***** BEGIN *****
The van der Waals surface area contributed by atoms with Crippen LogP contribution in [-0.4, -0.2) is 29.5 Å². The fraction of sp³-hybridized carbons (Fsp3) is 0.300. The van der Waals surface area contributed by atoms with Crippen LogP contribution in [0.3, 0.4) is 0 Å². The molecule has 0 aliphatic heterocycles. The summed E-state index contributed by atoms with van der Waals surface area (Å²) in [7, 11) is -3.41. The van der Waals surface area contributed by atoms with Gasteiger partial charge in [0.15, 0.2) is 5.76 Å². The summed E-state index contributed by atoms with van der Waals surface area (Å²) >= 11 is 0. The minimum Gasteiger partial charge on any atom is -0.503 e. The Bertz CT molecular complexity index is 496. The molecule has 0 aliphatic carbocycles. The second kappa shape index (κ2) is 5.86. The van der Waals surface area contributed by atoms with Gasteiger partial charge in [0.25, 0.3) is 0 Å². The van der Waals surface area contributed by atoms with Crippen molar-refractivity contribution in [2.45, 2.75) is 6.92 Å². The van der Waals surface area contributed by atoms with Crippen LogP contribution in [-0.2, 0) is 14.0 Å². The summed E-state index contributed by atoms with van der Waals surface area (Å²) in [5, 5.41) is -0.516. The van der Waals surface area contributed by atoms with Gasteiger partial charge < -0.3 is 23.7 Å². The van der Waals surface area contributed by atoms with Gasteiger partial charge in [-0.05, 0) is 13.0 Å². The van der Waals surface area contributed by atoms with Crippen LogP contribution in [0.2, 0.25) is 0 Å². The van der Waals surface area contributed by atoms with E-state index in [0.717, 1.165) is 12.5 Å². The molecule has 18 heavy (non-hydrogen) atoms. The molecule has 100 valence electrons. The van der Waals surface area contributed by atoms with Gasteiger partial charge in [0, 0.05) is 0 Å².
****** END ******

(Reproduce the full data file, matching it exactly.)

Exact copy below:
The van der Waals surface area contributed by atoms with Crippen LogP contribution in [-0.4, -0.2) is 29.5 Å². The fraction of sp³-hybridized carbons (Fsp3) is 0.300. The van der Waals surface area contributed by atoms with Crippen LogP contribution in [0.3, 0.4) is 0 Å². The molecule has 0 aliphatic heterocycles. The summed E-state index contributed by atoms with van der Waals surface area (Å²) in [7, 11) is -3.41. The van der Waals surface area contributed by atoms with Gasteiger partial charge in [0.15, 0.2) is 5.76 Å². The summed E-state index contributed by atoms with van der Waals surface area (Å²) >= 11 is 0. The minimum Gasteiger partial charge on any atom is -0.503 e. The Bertz CT molecular complexity index is 496. The molecule has 0 aliphatic carbocycles. The second kappa shape index (κ2) is 5.86. The van der Waals surface area contributed by atoms with Gasteiger partial charge in [0.25, 0.3) is 0 Å². The van der Waals surface area contributed by atoms with Crippen molar-refractivity contribution in [2.45, 2.75) is 6.92 Å². The van der Waals surface area contributed by atoms with Crippen LogP contribution in [-0.2, 0) is 14.0 Å². The summed E-state index contributed by atoms with van der Waals surface area (Å²) in [5, 5.41) is -0.516. The van der Waals surface area contributed by atoms with Gasteiger partial charge < -0.3 is 23.7 Å². The van der Waals surface area contributed by atoms with Gasteiger partial charge in [-0.05, 0) is 13.0 Å². The van der Waals surface area contributed by atoms with Crippen LogP contribution in [0.2, 0.25) is 0 Å². The van der Waals surface area contributed by atoms with E-state index in [0.717, 1.165) is 12.5 Å². The molecule has 18 heavy (non-hydrogen) atoms. The molecule has 100 valence electrons. The van der Waals surface area contributed by atoms with Gasteiger partial charge in [0, 0.05) is 0 Å².